one takes a step back and asks a very basic question: how should one study
structures that carry both an algebraic structure and a topology?
Examining this question with a critical eye reveals certain blemishes in
the existing theory that may not be apparent to a casual observer. For
example, topological abelian groups do not form an abelian category.
This is the sort of thing that a "problem-oriented" mathematician might
look at and shrug: "So what?" Why develop a theory to address such
blemishes with no specific big conjecture in mind?
The solution offered by Clausen and Scholze similarly has a foundational
flavor. Rather than address each of the perceived blemishes in a
piecemeal fashion, they attack the root of the problem and offer a new
definition: a "condensed set/ring/group/..." is a sheaf of
sets/rings/groups/... on the pro-etale site of a point. Never mind for
now what exactly that means; the crux of the matter is that the solution
is a fundamental redefinition of all the basic objects in question.
(Scholze, by the way, has said that what he cares about most are
definitions. "The essential difficulty in writing 'Etale cohomology of
diamonds' was (by far) not giving the proofs, but finding the
In case there is any doubt about the value of these new definitions, they
have already had some striking applications in complex geometry.
It has long been known that certain results in complex geometry that have
a strongly algebraic flavor, and which you might think could be proved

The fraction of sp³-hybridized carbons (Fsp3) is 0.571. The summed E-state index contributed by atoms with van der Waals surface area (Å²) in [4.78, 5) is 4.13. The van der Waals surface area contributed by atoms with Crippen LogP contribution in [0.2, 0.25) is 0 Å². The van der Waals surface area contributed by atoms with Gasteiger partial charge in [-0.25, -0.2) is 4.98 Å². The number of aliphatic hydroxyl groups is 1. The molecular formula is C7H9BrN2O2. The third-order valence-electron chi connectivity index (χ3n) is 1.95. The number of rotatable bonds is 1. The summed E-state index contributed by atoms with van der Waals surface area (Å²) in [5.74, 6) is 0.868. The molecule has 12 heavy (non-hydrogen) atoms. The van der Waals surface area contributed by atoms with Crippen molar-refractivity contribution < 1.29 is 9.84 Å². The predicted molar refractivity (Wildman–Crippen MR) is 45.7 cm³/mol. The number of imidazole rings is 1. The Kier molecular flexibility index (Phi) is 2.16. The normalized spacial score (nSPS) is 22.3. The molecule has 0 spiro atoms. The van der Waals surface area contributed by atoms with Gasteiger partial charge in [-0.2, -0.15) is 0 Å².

algebraically, have so far been provable only via "transcendental" (i.e.,
analytic) methods. A remarkable byproduct of condensed mathematics is
that it yields new and much more algebraic proofs of many of these
Getting back to the main topic of "foundational thinking," let us first
note that the condensed mathematics project is not "foundationalist."
Although the very first section is entitled "condensed sets," and
condensed sets play a fundamental role in the theory, the claim isn't
being made that we should throw conventional set theory in the trash can
and start all over with "condensed sets" instead.
Second, I'm not claiming that condensed mathematics is a new MSC number,
akin to 03B30 (reverse mathematics) that Friedman should "Simpsonize" (to
use his term). MSC numbers are not the point. The point is that there is
a general methodology of foundational thinking that is potentially
applicable to virtually any area. The point isn't to create a new MSC
number for "foundational thinking" but to educate all mathematicians in
foundational thinking so that they can go off and revolutionize their own
subjects and generate their own new MSC numbers.
I predict that Friedman will not disagree with anything I've said here,
but will attempt to dismiss it all as "obvious" and that something
non-obvious needs to be said before we can be "productive." However, I
can guarantee that what I've said here is far from obvious to to most
mathematicians (or there would be more foundational thinkers out there).
Even those who are reading what I'm saying here and agree with it, may not
recognize it as being consonant with Friedman's views. If I'm right about
that, then more work needs to be done to explain to people just what
"foundational thinking" is, how it differs from "foundationalist
thinking," and how "foundational thinking" is of general intellectual